East African has a combined GDP of US$ 880 billion and a population of 437 million
Despite this attractive combination, the economies of East Africa are still highly fragmented with low intra-regional trade and investment levels. To make matters worse, the trade and investment have been declining.
The region’s biggest economies of Kenya and Ethiopia have an annual bilateral trade worth less than US$ 100 million since they barely trade with each other.
While these two economise paint a rough picture of the trade imbalances in the region, trading within the East African Community (EAC) is higher with exports peaking in 2013 at US$ 3.5 billion. Again, unfortunately, by 2017 the exports volumes had declined with earnings reducing by 31 per cent to just US$ 2.4 billion.
The lack of trade integration poses a serious impediment to the future development of the region despite the fact that the East African region has become the fastest-growing sub-region on the continent.
East Africa’s economy is consumption-led creating a significant domestic demand that is being met by imports rather than regional production. This has increased trade deficits which are 10 to 20 per cent of GDP. To address this, the region needs to shift to an investment- or technology-led dynamism.
With the signing of the African Continental Free Trade Area (AfCFTA), the East African region stands to benefit immensely. The AfCFTA creation could help inject new momentum and move the region from stagnation and the perception of the 1980s and 1990s where it was regarded as one of the poorest and least dynamic economies in the world.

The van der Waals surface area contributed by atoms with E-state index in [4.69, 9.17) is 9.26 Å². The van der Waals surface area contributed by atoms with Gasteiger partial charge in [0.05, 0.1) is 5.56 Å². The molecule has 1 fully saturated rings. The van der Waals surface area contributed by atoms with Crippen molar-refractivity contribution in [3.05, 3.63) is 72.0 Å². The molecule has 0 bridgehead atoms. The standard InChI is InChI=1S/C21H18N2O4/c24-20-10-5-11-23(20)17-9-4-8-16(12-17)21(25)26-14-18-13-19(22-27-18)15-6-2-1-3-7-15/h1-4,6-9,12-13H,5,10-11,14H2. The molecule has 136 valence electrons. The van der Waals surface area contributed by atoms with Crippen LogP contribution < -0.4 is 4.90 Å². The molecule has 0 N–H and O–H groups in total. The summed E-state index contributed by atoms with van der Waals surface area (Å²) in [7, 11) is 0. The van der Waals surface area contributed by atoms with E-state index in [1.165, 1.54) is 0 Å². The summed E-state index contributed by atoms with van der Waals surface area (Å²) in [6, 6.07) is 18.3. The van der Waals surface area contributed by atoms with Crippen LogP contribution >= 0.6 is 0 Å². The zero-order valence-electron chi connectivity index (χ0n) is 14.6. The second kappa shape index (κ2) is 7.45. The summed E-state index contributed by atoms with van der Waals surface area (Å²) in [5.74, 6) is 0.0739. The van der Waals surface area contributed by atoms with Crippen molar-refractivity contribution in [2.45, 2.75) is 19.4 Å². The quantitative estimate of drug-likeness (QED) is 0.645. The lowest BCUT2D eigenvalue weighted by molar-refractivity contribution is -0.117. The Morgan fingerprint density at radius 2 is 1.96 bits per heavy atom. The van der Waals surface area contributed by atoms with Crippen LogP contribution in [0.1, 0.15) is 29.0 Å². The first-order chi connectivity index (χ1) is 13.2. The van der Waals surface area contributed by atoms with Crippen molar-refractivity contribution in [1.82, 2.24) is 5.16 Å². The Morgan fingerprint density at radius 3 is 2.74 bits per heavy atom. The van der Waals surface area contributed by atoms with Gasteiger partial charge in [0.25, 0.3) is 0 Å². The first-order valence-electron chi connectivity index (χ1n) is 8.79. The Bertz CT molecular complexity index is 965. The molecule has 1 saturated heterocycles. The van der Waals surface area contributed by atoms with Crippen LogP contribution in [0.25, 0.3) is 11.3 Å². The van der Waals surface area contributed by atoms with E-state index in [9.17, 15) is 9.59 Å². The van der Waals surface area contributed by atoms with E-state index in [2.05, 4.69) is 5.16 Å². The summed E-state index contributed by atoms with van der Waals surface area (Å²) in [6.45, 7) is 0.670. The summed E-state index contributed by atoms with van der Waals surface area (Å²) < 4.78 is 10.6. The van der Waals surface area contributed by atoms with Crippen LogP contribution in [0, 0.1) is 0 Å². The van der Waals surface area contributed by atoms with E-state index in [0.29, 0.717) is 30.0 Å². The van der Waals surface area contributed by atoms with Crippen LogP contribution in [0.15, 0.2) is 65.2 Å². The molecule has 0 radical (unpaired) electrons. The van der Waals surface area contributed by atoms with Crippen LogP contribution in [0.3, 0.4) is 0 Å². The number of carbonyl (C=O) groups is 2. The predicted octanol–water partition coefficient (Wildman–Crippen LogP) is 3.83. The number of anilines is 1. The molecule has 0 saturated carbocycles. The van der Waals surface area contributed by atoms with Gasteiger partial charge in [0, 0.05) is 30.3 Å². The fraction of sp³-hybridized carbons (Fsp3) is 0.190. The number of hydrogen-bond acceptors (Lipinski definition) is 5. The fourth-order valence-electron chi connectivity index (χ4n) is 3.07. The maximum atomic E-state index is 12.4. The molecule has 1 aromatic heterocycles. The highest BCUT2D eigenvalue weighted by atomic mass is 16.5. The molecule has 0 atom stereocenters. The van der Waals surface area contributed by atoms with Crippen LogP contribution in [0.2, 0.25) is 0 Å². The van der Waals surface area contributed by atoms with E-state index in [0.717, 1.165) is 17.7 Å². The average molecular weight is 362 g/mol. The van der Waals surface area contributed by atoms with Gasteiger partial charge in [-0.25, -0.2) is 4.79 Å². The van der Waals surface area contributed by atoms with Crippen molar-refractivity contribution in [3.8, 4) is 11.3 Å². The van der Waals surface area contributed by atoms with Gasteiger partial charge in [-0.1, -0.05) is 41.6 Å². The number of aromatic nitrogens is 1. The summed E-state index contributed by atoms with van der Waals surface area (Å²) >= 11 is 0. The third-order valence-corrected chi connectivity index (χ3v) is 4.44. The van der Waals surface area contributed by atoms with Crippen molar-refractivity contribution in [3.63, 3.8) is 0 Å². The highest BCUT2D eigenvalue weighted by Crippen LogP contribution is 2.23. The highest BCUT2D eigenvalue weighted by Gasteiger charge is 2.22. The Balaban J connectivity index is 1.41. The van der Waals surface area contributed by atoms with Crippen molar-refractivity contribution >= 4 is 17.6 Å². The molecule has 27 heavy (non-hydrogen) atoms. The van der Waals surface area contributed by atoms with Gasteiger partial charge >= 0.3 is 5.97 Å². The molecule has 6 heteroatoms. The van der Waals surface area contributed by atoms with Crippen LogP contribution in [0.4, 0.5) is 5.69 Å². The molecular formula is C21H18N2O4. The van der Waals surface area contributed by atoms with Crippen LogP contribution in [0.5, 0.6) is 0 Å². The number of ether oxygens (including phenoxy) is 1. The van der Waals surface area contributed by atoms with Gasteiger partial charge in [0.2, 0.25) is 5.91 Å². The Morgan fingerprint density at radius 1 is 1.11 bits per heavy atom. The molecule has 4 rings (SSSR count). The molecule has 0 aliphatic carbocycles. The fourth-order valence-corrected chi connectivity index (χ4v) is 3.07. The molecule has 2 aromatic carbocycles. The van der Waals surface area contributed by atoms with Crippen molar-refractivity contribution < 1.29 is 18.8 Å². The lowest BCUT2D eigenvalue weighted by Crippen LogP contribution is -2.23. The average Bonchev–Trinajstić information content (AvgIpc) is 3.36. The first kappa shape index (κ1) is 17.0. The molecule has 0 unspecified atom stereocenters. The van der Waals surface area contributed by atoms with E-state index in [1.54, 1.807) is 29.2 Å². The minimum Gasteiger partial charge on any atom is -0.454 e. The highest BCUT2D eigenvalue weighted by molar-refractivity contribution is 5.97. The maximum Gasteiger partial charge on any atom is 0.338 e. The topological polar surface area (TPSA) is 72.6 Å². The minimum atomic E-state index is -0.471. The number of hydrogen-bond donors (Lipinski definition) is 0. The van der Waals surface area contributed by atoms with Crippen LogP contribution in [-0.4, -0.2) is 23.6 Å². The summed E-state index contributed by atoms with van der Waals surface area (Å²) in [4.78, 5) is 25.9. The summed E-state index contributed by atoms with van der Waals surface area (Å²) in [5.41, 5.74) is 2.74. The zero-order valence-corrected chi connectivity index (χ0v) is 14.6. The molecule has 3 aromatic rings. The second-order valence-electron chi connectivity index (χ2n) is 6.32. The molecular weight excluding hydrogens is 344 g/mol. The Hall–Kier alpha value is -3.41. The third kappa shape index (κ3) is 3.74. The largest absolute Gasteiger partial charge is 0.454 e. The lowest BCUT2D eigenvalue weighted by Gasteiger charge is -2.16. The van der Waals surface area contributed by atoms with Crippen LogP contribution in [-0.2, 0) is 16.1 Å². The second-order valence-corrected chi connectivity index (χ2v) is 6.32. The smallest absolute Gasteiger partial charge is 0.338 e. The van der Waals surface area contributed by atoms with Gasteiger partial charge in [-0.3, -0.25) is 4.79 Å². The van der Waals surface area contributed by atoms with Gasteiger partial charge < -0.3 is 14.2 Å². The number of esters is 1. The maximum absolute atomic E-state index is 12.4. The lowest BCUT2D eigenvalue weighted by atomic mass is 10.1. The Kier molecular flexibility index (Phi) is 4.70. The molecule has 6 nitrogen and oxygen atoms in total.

The AfCFTA offers hope of a revival of both regional and intra-African trade to boost trade and development in East Africa. It could create more than 2 million new jobs and boost the East African trade by between US$ 737 million and US$ 1.1 billion.
According to the United Nations Economic Commission for Africa (ECA) the lower cost for goods and services from the implementation of the AfCFTA will result in welfare gains amounting to US$ 1.8 billion for the region.
ECA adds that many of the new employment opportunities are likely to emerge in sectors where there is a heavy predominance of female labour, thereby contributing to the economic empowerment of women in the region.
On attracting FDI, ECA notes that the larger regional market will incentivize greater investment by national and multinational investors which could open doors to the emergence of regional value chains (RVCs) and stronger, more resilient, economies.
Essentially, the AfCFTA will accelerate the industrialization of the region, as manufacturing will be among the principal beneficiaries from the increase in intraregional trade and investment.
Currently, EAC adds, manufacturing firms in East Africa are typically operating at around 20 per cent to 40 per cent below their potential.
“With so much unmet consumer demand, this is unacceptable. The heavy reliance on manufactured imports also results in many missed opportunities to develop deeper regional value chains, both within East African and with the rest of the continent.”
With East Africa’s population growth being among the highest in the world, the needs of the 10 million more people every year have to be met.
Food insecurity has to be addressed given the large climatic variations and diverse topography within East Africa. A large share of this demand could be met by greater intra-regional and intra-African trade.
ECA notes that this is already happening with the 2016/17 food shortages in Kenya being largely relieved by higher imports from neighbouring Uganda and Tanzania.
By removing the barriers to such trade, there will be greater food security and accelerated growth in a crucial sector upon which the livelihoods of two-thirds of the region’s population still depends.
The service industry will also benefit greatly with the creation of new opportunities in high value-added services trade, helping countries achieve their goals of economic diversification and structural transformation.
Source: The Exchange